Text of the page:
The story begins with the ordination of a priest who trembles at visions of angels falling. This man, Thomas, leaves his priesthood to become a cop instead.
He wanders into his apartment, and finds an angel there, Simon, played by Eric Stoltz , perched on a chair and perusing his books.
“I know you, I know why you left your faith on that floor.”
The angels been reading his thesis, curious if Thomas still believes, or at least thinks he still part of God’s plan.
Outside, Something is arriving. More angels who perch objects and sniff the air as they hunt their prey. Suddenly, the angel is it a Thomas went himself in battle with another one, gouging on his eyes and throw him out the window. It’s this crime scene that Thomas comes upon, a gory face and a blood spattered apartment, brilliantly shocking.
Elsewhere, Virginia Madsen conducts a school choir near an old church. An old soldier is being laid to rest there, and the angel Simon comes by to spirit away his soul, to carry it and hide it somewhere else.
We’re about 20 minutes in before the story really picks up – the book with the extra chapters of Revelation show up in the morgue and we see Steve Hytner for the first time. You might know him better from his recurring role as Kenny Bania on Seinfeld. He’d be a regular in these movies, apearing all the way through the initial trilogy. He’s introduced as Joseph (but we’re still ging t call him Bania, because….come on), explaining the unusual anatomy of an angel – no growth rings on the bones, no optical fibres in the eyes, things like that. Our main character, a Priest trying to take the text back home to study, is where we finally got our first glance of Christopher Walken. Walken looks different here – his slicked back black hair looks dyed and unhealthy, and his friend seems emaciated with unhealthy looking skin. (you might be able to associate that with some of this to events like the one Viggo Morgensen relates, about Walken eating garlic cloves before shooting there seems together ). There is more care taken to make him look otherworldly in this gone then they would ever give to the sequels. still, his swagger works – the way he can make a person faint dead away, or sniffs and smels and even licks debris while he’s huntng or causes a dead body to burst into flames. The clinical detachment and determination which is a interesting contrast to Eric Stoltz character who seems to care about everything and that’s a great job of showing the uniqueness of each angel. It’s still stunt casting, but there’s something about Walkin that only he could really get away with the whole, the whole hunting by smell pantomime. Watching the way angels perch on things, it still feels fresh here – I remember it being innovative, whereas by the later sequels it would just feel tired.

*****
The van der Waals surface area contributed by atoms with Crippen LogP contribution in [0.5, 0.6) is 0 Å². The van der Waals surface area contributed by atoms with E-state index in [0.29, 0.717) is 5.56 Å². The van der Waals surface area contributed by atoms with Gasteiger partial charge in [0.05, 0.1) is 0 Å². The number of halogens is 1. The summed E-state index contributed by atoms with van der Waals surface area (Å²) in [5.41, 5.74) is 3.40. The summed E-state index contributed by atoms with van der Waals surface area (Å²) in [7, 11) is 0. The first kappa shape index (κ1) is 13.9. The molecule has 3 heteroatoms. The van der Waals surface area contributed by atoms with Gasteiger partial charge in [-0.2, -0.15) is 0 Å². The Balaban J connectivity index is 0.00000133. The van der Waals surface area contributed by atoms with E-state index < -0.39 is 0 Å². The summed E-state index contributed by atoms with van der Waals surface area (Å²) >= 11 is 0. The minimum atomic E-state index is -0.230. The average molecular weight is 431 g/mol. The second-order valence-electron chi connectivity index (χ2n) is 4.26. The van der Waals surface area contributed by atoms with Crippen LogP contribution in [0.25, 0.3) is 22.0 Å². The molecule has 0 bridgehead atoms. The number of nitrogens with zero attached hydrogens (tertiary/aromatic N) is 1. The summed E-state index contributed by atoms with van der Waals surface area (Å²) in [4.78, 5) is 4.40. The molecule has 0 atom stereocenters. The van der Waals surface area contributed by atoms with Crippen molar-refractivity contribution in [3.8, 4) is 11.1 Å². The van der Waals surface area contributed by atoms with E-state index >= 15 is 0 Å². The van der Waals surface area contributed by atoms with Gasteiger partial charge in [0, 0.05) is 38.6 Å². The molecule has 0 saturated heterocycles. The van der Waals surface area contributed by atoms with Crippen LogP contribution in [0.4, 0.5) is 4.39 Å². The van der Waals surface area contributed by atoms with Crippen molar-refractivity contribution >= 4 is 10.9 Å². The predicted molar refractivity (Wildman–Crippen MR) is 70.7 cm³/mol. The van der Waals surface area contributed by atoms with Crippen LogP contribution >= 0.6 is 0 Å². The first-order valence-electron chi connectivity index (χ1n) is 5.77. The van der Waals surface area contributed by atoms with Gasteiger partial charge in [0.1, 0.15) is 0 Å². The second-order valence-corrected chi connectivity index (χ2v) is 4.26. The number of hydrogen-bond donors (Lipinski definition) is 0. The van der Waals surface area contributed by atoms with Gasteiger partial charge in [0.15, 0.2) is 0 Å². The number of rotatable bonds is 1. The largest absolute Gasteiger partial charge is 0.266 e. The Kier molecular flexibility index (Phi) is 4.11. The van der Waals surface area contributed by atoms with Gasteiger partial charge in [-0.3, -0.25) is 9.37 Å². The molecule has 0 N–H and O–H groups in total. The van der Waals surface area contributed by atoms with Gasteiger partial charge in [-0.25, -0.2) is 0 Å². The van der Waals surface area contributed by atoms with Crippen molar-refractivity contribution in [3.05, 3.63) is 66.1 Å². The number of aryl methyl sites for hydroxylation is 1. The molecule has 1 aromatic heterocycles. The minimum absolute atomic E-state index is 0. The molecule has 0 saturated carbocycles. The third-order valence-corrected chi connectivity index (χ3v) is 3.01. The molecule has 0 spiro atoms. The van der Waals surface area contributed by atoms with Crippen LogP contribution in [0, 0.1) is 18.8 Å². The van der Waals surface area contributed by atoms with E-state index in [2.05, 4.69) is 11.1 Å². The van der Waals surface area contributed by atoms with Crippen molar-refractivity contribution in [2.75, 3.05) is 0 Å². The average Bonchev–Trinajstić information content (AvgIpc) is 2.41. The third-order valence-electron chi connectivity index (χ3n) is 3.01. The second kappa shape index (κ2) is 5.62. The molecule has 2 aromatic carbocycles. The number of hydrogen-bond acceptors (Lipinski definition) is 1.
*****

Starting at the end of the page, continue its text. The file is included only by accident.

Simon for his part, is hiding in the school… In an abandoned area where he runs into a young girl named Mary. She’s one of Virginia Madsen students, and Simon hides the soul in her.
Walken’s Angel has a minion, Who he’s leaning on help him grab some of of Thomas, something that will help him in his search for Simon. Meanwhile, he’s off to torch the other angel’s body, because we don’t want any evidence of what’s going on here. This is where we start to get The text Thomas has, a lost chapter of the Bible that describes a second war in heaven.
The Angel and his minion are off to the desert… You can see the contempt Walkin has for humans in the way he talks to him and when he discovers the soul has been taken from the body he is enraged. Simon managed to pass the soul on just in time though, because Walkin finds him next, and it’s Simon’s turn to burn .
Meanwhile, Thomas’s investigation leads him out to the school where he meets Madsen who is still caring for Mary… Now sick from the strain of having to hold to souls in her. She draws his memories in crayon and dreams of the dead soldier, describing the way Japenese men bleed in the cold. As Walkin’s Gabriel gets closer, Thomas finds himself as the only protector she and Madsen have.
We are about halfway through the movie when we get the plot – there is still war in heaven, and affection of angels are jealous that God loves humans and not them. It’s the same basic elements that we would get in every other sequel, but it’s never done better than in this first film. I know, big surprise – the original film is superior to all the sequels, but to be fair – that’s not always true. A lot of times the real mythology of a series, its heart, shows up on the second or third film (fr instance, we never hear about Ash working at “S” mart until the third Evild Dead movie. We don’t get Jason’s hockey mask until the third Friday movie. Heck, Luke dosen’t even find out Darth Vader is is father until the second Star Wars movie…..spoiler alert by the way). Not so here, the Prophecy is born with it’s lore and mythos fully realized. Its engaging and original, but only once. Despite being one of those typical 90s horror movies with no blood, latex, or monsters, it surprisingly stands up to the test of time and ended up being a much better film than what I was expecting with shocking number of familiar faces.